Volcano Watch: A summit collapse 150 years ago had similarities to the 2018 collapse

(Volcano Watch is a weekly article written by scientists at the U.S. Geological Survey’s Hawaiian Volcano Observatory.)

September 19, 2018 USGS photo looking southward of the south caldera of Kīlauea Volcano showing the main collapse area. The south Sulphur Bank is in the left side of the photo. Uēkahuna Bluff, from where this photo was taken, cuts across the bottom and lower right corner of the photo. After the collapse of 1868, the caldera floor may have looked something like this.

September 19, 2018 USGS photo looking southward of the south caldera of Kīlauea Volcano showing the main collapse area. The south Sulphur Bank is in the left side of the photo. Uēkahuna Bluff, from where this photo was taken, cuts across the bottom and lower right corner of the photo. After the collapse of 1868, the caldera floor may have looked something like this.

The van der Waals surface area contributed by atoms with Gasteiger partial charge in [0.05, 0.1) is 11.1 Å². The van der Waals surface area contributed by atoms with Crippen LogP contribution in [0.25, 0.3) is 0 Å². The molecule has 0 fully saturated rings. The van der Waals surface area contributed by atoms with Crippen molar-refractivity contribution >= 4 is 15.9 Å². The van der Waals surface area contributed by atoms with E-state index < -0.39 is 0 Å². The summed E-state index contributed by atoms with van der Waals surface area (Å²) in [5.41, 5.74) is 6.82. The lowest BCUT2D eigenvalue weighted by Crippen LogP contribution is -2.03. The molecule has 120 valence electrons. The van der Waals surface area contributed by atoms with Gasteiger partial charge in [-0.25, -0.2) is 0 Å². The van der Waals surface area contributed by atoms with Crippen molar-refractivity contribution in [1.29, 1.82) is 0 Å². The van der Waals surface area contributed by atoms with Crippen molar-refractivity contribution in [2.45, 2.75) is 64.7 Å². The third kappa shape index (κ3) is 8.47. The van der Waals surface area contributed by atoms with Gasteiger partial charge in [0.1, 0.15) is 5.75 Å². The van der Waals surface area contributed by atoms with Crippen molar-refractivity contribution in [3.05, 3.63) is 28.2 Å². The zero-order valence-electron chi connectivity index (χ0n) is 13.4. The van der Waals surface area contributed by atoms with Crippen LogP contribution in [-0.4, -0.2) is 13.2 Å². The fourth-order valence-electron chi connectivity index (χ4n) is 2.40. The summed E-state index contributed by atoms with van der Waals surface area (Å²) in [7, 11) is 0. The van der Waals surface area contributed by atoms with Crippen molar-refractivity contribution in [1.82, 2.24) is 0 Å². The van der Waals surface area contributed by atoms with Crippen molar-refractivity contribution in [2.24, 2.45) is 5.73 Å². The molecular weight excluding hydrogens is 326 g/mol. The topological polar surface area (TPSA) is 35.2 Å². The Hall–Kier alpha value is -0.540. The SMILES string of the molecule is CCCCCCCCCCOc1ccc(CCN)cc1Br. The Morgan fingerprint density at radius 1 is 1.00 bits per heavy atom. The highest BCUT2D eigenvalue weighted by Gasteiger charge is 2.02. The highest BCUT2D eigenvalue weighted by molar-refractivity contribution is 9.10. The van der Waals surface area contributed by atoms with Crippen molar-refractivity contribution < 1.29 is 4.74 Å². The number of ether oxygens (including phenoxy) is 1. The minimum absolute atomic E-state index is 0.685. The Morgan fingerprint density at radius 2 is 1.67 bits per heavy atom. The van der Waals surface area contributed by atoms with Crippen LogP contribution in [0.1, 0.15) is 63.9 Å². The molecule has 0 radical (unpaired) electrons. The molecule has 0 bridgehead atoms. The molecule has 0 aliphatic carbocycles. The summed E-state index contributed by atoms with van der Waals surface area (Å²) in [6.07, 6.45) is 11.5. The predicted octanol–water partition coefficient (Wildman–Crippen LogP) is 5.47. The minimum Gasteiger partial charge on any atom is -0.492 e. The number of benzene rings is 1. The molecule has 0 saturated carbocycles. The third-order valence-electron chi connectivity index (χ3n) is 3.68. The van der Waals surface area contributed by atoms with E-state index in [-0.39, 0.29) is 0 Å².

The prolonged yet dramatic partial collapse of Kīlauea caldera this past summer was the first to be observed in detail and the largest measured by subsidence volume of more than a dozen summit collapses in the…

Original published: 2018-11-08 23:40:02 Read the full Hawaii News here


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